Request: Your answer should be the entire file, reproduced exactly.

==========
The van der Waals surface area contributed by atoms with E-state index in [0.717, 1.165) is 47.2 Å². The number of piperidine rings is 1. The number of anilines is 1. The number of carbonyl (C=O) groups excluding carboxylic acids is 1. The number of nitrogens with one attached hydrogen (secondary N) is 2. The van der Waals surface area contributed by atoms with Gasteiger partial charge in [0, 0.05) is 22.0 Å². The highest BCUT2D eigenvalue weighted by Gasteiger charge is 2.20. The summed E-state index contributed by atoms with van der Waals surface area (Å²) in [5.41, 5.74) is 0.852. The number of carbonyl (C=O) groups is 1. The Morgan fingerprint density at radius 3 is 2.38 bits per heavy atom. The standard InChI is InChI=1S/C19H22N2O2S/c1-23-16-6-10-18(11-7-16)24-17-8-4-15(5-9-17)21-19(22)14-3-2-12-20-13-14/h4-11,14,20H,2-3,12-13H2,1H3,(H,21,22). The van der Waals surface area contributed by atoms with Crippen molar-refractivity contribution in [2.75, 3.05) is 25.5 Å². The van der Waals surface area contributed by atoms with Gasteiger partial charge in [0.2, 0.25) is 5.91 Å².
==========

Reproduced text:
The van der Waals surface area contributed by atoms with E-state index in [0.717, 1.165) is 47.2 Å². The number of piperidine rings is 1. The number of anilines is 1. The number of carbonyl (C=O) groups excluding carboxylic acids is 1. The number of nitrogens with one attached hydrogen (secondary N) is 2. The van der Waals surface area contributed by atoms with Gasteiger partial charge in [0, 0.05) is 22.0 Å². The highest BCUT2D eigenvalue weighted by Gasteiger charge is 2.20. The summed E-state index contributed by atoms with van der Waals surface area (Å²) in [5.41, 5.74) is 0.852. The number of carbonyl (C=O) groups is 1. The Morgan fingerprint density at radius 3 is 2.38 bits per heavy atom. The standard InChI is InChI=1S/C19H22N2O2S/c1-23-16-6-10-18(11-7-16)24-17-8-4-15(5-9-17)21-19(22)14-3-2-12-20-13-14/h4-11,14,20H,2-3,12-13H2,1H3,(H,21,22). The van der Waals surface area contributed by atoms with Crippen molar-refractivity contribution in [2.75, 3.05) is 25.5 Å². The van der Waals surface area contributed by atoms with Gasteiger partial charge in [0.2, 0.25) is 5.91 Å².